Textual Celebrity Resemblance
Creating new characters and describing them in detail so the reader has a quick and easy understanding of what they look and sound like is tough. Much easier? Describing them as looking or sounding like a famous celebrity! If the reader knows the celebrity (and that might be a big if
, depending on target audience and the amount of time that passed since the work was published), it allows for a quick reference and something the reader can picture quickly. If not, then the reader is cheated out of a description in what might seem like lazy shorthand.
Common in fanfiction
by less ambitious authors. Why bother wasting words on descriptions when you can just say your heroine looks just like Cameron Diaz
or Audrey Hepburn
? Bonus points for combining this with Description in the Mirror
: "Mary Sue
glanced up from brushing her teeth and was struck, not for the first time, by how much she looked like a young Steve Buscemi
Also frequently used in-universe specifically for the purpose of "dating" a work, where one character (or the first-person narrator) describes another using intentionally outdated (contemporary) references in line with the date and location of the setting in order to build atmosphere.
Note: This is a narration in literature trope. Please don't add any examples that exclusively involve dialogue or internal monologue.
This refers only to when the narration of the story itself describes characters' appearance by making a celebrity comparison, not when characters do.
Contrast with plain ol' Celebrity Resemblance
. Compare Comic Book Fantasy Casting
- Left Behind describes its villain, Nicolae Carpathia, as looking like a young Robert Redford. This is meant to give an idea of the charm he evokes. In one book, the female lead was established as having a crush on Robert Redford, and the male lead was described as looking a bit like him "if he was a rummy and a drunk." This is clarified within the same paragraph as like "two people had constructed a model human from identical parts, but one had followed the instructions and the other had just bashed it together."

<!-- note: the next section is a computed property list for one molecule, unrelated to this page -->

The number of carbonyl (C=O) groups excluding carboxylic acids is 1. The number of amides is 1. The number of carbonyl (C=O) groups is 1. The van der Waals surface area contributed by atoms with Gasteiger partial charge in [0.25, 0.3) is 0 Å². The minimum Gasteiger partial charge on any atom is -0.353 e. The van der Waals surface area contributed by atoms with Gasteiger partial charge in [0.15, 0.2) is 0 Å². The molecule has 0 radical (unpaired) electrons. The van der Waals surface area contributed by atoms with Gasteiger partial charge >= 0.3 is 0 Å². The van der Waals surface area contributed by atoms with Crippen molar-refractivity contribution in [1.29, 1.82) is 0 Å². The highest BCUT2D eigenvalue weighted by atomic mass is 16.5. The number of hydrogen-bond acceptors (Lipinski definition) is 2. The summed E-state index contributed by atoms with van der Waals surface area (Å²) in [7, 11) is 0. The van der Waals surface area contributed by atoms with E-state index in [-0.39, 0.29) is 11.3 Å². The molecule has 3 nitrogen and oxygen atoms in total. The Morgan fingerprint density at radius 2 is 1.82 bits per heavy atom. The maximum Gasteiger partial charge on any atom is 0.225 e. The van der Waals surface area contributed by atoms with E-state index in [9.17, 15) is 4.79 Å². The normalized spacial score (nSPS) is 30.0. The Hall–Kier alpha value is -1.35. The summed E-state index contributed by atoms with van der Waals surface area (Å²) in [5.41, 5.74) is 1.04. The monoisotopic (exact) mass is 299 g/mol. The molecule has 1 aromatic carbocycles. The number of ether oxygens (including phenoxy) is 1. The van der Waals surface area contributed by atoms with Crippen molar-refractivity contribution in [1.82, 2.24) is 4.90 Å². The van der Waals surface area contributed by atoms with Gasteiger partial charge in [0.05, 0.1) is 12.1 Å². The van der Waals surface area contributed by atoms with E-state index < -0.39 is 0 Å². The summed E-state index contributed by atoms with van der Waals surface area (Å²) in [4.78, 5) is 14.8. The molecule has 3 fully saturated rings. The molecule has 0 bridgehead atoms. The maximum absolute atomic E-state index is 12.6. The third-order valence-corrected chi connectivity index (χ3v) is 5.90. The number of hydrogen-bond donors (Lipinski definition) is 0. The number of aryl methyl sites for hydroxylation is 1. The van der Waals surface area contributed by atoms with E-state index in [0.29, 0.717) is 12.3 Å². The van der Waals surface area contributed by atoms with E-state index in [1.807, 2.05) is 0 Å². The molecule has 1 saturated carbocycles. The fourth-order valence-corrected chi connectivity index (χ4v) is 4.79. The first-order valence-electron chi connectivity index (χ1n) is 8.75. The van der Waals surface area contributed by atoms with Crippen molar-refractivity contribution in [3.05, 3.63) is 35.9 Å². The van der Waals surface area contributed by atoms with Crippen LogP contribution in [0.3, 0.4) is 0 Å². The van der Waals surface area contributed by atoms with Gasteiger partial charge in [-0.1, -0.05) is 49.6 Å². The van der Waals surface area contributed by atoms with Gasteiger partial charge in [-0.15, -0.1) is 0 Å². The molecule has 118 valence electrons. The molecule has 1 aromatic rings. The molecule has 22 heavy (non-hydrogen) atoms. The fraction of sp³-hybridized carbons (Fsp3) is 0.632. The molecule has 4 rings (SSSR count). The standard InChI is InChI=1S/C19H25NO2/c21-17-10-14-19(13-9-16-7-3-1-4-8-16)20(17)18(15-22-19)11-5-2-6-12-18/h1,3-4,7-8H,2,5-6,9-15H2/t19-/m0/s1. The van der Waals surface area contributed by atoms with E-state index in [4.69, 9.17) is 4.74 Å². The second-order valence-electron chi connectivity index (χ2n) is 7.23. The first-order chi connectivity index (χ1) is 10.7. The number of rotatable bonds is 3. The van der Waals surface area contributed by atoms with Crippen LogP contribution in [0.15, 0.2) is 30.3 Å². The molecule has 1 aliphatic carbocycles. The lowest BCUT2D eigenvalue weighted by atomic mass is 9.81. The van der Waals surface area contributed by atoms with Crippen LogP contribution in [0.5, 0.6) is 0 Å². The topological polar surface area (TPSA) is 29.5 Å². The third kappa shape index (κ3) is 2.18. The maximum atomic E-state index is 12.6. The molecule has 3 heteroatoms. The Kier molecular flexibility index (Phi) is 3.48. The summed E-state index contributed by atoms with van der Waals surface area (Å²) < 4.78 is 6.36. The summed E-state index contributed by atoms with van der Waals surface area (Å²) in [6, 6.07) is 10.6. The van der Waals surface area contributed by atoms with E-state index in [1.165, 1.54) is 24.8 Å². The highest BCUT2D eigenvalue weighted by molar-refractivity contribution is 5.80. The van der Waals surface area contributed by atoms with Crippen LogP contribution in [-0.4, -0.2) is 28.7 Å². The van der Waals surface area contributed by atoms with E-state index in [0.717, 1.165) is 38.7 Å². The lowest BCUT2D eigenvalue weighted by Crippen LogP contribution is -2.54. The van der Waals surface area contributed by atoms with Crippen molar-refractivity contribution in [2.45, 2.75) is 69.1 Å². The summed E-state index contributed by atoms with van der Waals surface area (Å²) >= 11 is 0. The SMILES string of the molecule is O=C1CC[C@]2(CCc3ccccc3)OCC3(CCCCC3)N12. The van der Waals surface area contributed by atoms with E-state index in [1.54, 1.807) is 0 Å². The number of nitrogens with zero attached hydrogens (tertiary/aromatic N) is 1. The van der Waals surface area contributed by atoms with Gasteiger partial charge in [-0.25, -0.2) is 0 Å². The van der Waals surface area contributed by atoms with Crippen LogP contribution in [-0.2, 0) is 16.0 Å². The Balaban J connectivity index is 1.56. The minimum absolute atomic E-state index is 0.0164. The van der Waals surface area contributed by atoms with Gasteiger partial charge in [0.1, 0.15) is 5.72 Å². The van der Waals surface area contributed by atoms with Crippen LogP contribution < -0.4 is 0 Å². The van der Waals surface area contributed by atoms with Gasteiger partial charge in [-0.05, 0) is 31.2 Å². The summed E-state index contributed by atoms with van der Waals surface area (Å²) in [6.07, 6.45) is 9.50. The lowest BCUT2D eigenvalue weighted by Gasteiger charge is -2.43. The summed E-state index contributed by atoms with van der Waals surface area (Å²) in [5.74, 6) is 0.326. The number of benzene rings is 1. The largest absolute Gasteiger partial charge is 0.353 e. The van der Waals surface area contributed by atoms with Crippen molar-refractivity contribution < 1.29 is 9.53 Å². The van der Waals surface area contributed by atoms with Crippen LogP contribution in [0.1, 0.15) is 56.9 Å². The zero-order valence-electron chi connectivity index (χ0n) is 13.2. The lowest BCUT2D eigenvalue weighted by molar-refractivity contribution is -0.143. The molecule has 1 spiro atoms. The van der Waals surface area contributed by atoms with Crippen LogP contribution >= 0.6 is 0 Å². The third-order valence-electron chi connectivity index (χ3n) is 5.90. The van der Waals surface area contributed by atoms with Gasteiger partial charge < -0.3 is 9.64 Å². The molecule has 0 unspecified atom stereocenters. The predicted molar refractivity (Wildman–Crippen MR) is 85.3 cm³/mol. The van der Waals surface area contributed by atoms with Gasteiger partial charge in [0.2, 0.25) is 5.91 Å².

- Another character's description, in its entirety, is that "he had a Henry Fonda-ish quality to him".
- In X-Men novels, Storm is now described as resembling Halle Berry.
- In the Sweet Valley High books, Mr. Collins was described as looking like Robert Redford. In the new, updated editions he's just described as looking like "a movie star".
- Parodied in So Long, and Thanks for All the Fish:
If you took a couple of David Bowies
and stuck one of the David Bowies on the top of the other David Bowie, then attached another David Bowie to the end of each of the arms of the upper of the first two David Bowies and wrapped the whole business up in a dirty beach robe you would then have something which didn't exactly look like John Watson, but which those who knew him would find hauntingly familiar.
- Major Major Major Major in Catch-22 is described as looking so much like Henry Fonda that some of the other characters even start to suspect that he is Henry Fonda. In an interview, Joseph Heller said that, in a movie version, he would want Major to be played by either "Henry Fonda or by somebody who looks nothing like Henry Fonda." (In the 1970 film adaptation, he was played by Bob Newhart).
- How NOT to Write a Novel marks this as a lazy and ineffective storytelling device, giving two reasons why it doesn't work: First, if you just say your character looks like someone and drop the mic, then pre-existing impressions of that someone on the audience will, subconsciously or consciously, affect their perception of your character. Second, if you describe them relative to a celebrity (a younger George Clooney, a white Jet Li, a male Scarlett Johansson, etc.), then the reader will be doing the math when they should just be thinking of your character.
- John Dies at the End has a lot of fun with this. For example, there's a cop the narrator says reminds him of Morgan Freeman, despite looking nothing like him. He then refers to him as Morgan Freeman for the rest of the novel. It then subverts this by having a character named Jennifer Lopez who looks nothing like the singer. The narrator has to actually make the distinction for the reader, saying it's not the Jennifer Lopez, just a girl with the same name.
- Done in an unusual way in Mike Nelson's Death Rat!, where antagonist Gus Bromstad is described as having "trim, Roger Whittaker-like good looks," but those familiar with Roger Whittaker know that's not really the most glamorous of descriptions. The protagonist also considers himself to look like "a sloppy caricature of Gorbachev without the wine stain," which is far less flattering.
- James Bond